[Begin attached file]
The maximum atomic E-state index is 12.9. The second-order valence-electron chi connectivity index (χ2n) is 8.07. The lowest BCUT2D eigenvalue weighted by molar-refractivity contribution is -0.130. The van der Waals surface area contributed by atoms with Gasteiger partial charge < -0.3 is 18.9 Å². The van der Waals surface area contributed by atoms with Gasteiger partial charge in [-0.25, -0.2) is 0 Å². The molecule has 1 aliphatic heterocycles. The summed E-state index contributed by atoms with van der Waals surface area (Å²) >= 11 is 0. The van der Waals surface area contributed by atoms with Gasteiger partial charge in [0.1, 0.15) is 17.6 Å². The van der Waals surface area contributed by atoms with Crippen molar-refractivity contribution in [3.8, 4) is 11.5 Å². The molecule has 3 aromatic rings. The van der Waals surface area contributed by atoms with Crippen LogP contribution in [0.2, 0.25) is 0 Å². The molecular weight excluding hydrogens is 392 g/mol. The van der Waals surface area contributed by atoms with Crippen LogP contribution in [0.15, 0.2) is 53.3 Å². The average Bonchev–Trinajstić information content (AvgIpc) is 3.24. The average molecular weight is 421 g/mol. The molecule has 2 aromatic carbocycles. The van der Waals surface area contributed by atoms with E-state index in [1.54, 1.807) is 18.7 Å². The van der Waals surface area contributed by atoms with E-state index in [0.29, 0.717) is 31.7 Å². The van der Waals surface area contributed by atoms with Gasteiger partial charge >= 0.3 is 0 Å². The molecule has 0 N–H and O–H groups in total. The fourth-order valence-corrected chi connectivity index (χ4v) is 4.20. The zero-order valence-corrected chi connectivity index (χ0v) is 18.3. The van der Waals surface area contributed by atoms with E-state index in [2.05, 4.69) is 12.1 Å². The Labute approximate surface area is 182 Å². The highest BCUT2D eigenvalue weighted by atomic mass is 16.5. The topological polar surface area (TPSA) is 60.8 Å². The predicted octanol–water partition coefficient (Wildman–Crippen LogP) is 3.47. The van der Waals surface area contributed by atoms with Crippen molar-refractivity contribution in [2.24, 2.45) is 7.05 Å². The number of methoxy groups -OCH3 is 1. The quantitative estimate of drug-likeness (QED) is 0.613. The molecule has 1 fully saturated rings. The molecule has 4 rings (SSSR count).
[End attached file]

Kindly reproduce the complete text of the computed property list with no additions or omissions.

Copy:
The maximum atomic E-state index is 12.9. The second-order valence-electron chi connectivity index (χ2n) is 8.07. The lowest BCUT2D eigenvalue weighted by molar-refractivity contribution is -0.130. The van der Waals surface area contributed by atoms with Gasteiger partial charge < -0.3 is 18.9 Å². The van der Waals surface area contributed by atoms with Gasteiger partial charge in [-0.25, -0.2) is 0 Å². The molecule has 1 aliphatic heterocycles. The summed E-state index contributed by atoms with van der Waals surface area (Å²) >= 11 is 0. The van der Waals surface area contributed by atoms with Gasteiger partial charge in [0.1, 0.15) is 17.6 Å². The van der Waals surface area contributed by atoms with Crippen molar-refractivity contribution in [3.8, 4) is 11.5 Å². The molecule has 3 aromatic rings. The van der Waals surface area contributed by atoms with Crippen LogP contribution in [0.2, 0.25) is 0 Å². The molecular weight excluding hydrogens is 392 g/mol. The van der Waals surface area contributed by atoms with Crippen LogP contribution in [0.15, 0.2) is 53.3 Å². The average Bonchev–Trinajstić information content (AvgIpc) is 3.24. The average molecular weight is 421 g/mol. The molecule has 2 aromatic carbocycles. The van der Waals surface area contributed by atoms with E-state index in [1.54, 1.807) is 18.7 Å². The van der Waals surface area contributed by atoms with E-state index in [0.29, 0.717) is 31.7 Å². The van der Waals surface area contributed by atoms with Gasteiger partial charge >= 0.3 is 0 Å². The molecule has 0 N–H and O–H groups in total. The fourth-order valence-corrected chi connectivity index (χ4v) is 4.20. The zero-order valence-corrected chi connectivity index (χ0v) is 18.3. The van der Waals surface area contributed by atoms with E-state index in [2.05, 4.69) is 12.1 Å². The Labute approximate surface area is 182 Å². The highest BCUT2D eigenvalue weighted by atomic mass is 16.5. The topological polar surface area (TPSA) is 60.8 Å². The predicted octanol–water partition coefficient (Wildman–Crippen LogP) is 3.47. The van der Waals surface area contributed by atoms with Crippen molar-refractivity contribution in [2.24, 2.45) is 7.05 Å². The number of methoxy groups -OCH3 is 1. The quantitative estimate of drug-likeness (QED) is 0.613. The molecule has 1 fully saturated rings. The molecule has 4 rings (SSSR count).